Pages from the Gay Family Bible

In the papers passed down from my father are four original pages removed from a Bible. These pages contain entries for birth, marriage and death for a number of individuals in the Gay family, starting with the birth of Martin Gay in 1766. I don't know what happened to the Bible or who wrote or ultimately removed these pages, and my father is gone so I can't ask him. It goes against my nature to remove pages from any book, much less a Bible. But I'm thankful that these pages still exist. I realize that I'm the only who probably has copies of them, so it's only right to share. I will also let the members of the RootsWeb GAY mailing list know.

The images below are saved as bi-level jpegs and aren't the best quality (especially for a couple of entries with blue ink on the Deaths page).  I do have higher resolution TIFF files in color, but they are too large in size to post here. My best effort at transcription follows the images. And we're working on a way to add a Contacts page in case you want additional information.

Gay Family Bible - Births

Gay Family Bible - Births

Bruce's Do-Over Week 1: Photo Archive

Kristin is participating in a genealogy “do over” where she is starting from an empty tree and inserting information from scratch with everything done the way she now knows is correct. We are taking this opportunity to look at a number of different aspects of how we work on family history. My job is back up and recovery, and I'm revisiting that.

We use Macs, and have TimeMachine configured--and have tested it under fire. That is our first level of backup. I also clone disks using Clonezilla. Both of these are occasionally swapped with drives in a safe deposit box. The third backup is through Backblaze, a cloud backup service that offers unlimited storage for $5/month per machine, but only for native and USB attached disk drives.

The problem is that our photos are stored on a Western Digital Wordbook II NAS device. It has mirrored drives and has proven to be quite reliable, but there is no convenient way to back it up for offsite disaster recovery. As we become more dependent on digital photography and scanned images, I needed to come up with something better for storing photos.

Linux and OS X have long had the ability to set up software based RAID arrays, and Windows 8 has this capability as well. It was time to get a pair of high capacity USB drives, configure them in a RAID array and transfer all of our digital images to the USB RAID array where Backblaze would back them up. RAID (Redundant Array of Inexpensive Disks) is a term for setting up a high-reliability and in some configurations high performance disk system. For a mirrored configuration (RAID 0), both drives in the pair must fail before you lose data. RAID 0 protects you from disk drive failures, but not from doing stupid things like deleting a file. It is not a substitute for offsite backup which protects you from fire, flood and theft.

About The Intentional Genealogist

Welcome to The Intentional Genealogist. We picked that name because -- I admit -- I (Kristin) have been a sloppy, leaf-collecting, non-resourcing genealogist. Until now. Inspired in part by Thomas MacEntee's Genealogy Do-Over, I'm starting over to research deliberately and intentionally.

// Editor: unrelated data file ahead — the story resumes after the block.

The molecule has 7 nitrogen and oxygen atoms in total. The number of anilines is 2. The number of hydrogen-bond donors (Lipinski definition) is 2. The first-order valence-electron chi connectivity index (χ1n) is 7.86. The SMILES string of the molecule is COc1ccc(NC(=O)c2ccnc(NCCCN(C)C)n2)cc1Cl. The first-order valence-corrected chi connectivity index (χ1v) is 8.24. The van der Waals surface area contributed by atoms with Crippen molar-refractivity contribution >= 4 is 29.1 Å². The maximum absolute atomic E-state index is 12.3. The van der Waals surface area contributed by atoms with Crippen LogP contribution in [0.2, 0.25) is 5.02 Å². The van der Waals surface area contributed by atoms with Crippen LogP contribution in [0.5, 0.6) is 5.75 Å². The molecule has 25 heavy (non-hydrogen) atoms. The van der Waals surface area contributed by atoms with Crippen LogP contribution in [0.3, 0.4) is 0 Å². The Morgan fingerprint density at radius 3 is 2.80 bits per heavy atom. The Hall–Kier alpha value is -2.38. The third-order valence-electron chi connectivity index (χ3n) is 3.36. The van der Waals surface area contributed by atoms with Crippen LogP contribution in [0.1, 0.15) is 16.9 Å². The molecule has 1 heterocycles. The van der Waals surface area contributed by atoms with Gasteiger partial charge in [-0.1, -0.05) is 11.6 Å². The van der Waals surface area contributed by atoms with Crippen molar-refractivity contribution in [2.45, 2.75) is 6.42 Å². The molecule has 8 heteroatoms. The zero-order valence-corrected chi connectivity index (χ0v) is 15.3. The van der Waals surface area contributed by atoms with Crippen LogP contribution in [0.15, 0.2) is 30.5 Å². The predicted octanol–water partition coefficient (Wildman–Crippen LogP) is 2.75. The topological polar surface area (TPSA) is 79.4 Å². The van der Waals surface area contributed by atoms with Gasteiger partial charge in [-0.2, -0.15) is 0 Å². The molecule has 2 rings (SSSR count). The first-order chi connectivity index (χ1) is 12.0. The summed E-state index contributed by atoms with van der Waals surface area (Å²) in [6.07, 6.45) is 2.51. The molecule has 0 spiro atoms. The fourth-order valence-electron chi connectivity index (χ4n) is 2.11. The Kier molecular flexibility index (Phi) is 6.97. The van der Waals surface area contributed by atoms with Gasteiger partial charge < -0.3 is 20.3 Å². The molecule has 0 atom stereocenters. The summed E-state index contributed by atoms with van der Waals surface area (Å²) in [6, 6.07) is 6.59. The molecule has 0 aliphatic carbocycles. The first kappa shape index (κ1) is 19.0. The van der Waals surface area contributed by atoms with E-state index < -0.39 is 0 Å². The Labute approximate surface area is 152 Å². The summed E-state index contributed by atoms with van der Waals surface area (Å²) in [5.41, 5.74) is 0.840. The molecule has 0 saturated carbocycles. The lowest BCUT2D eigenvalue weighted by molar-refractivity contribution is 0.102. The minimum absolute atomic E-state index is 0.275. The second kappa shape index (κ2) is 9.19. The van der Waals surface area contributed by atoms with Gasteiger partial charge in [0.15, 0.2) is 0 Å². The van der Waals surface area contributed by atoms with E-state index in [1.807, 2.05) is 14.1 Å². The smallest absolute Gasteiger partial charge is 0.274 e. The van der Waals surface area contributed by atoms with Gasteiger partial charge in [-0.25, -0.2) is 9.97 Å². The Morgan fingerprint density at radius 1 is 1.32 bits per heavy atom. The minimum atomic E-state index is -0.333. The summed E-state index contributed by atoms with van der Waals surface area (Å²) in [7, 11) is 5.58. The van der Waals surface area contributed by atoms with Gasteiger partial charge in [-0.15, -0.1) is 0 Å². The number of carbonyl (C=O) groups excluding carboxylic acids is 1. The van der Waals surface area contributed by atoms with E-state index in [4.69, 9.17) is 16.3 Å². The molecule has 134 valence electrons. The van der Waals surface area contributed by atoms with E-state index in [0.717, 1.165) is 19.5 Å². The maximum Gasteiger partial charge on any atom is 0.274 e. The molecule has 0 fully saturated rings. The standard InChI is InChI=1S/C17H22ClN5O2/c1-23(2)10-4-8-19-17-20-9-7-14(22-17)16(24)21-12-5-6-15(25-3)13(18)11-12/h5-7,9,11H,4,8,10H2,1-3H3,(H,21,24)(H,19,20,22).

This blog and site are a family affair. I'll be concentrating more on the genealogical research aspects, while my tech support staff -- I mean, my husband -- will contribute articles from the technical perspective.  

About Kristin:  On my mom's side, I'm a fifth generation Texan with roots back (I think) to the Republic of Texas. (Yes, that search will be one of my topics.) Further back on my mother's side, my family came to Texas from Louisiana, Arkansas, Alabama, Georgia, and South Carolina (and ?? -- still a work in progress.) My father's side of the family came to Illinois from Vermont, Massachusetts and England as well as from Virginia and from Scotland. As part of my intentional do-over, I've been able to join the National Society of the Daughters of the American Revolution (NSDAR) through a five-times great grandfather on my mother's side. That process taught me the value of complete documentation! I've recently retired as a software technical support specialist and thus am able to spend more time on the fun stuff! In addition to the NSDAR, I'm a member of the Dallas Genealogical Society and the New England Historic Genealogical Society (NEHGS) and plan to join more local societies in my ancestral locations.

About Bruce:  I've gotten involved with genealogy and the blog because I can help Kristin with the technical aspects. Because of our professional backgrounds, we have a fairly complex computer set-up with multiple platforms (OS X, Windows, and Linux) and networked storage. This is a nice problem to have, but it has led to frustration for Kristin because of fragmented storage. "Where did I put that?" is a lament I've heard more than once. So as part of the do-over, we're re-evaluating tools and reorganizing storage. Oh, and I do get involved in the genealogy. When I travel with Kristin to conferences and libraries, I consult with my eldest sister who is keeper of the Moore Family genealogy on tasks she needs accomplished. My day job is developing technologies and products to bring mathematical optimization techniques to community financial institutions (Moore Software Services, LLC).

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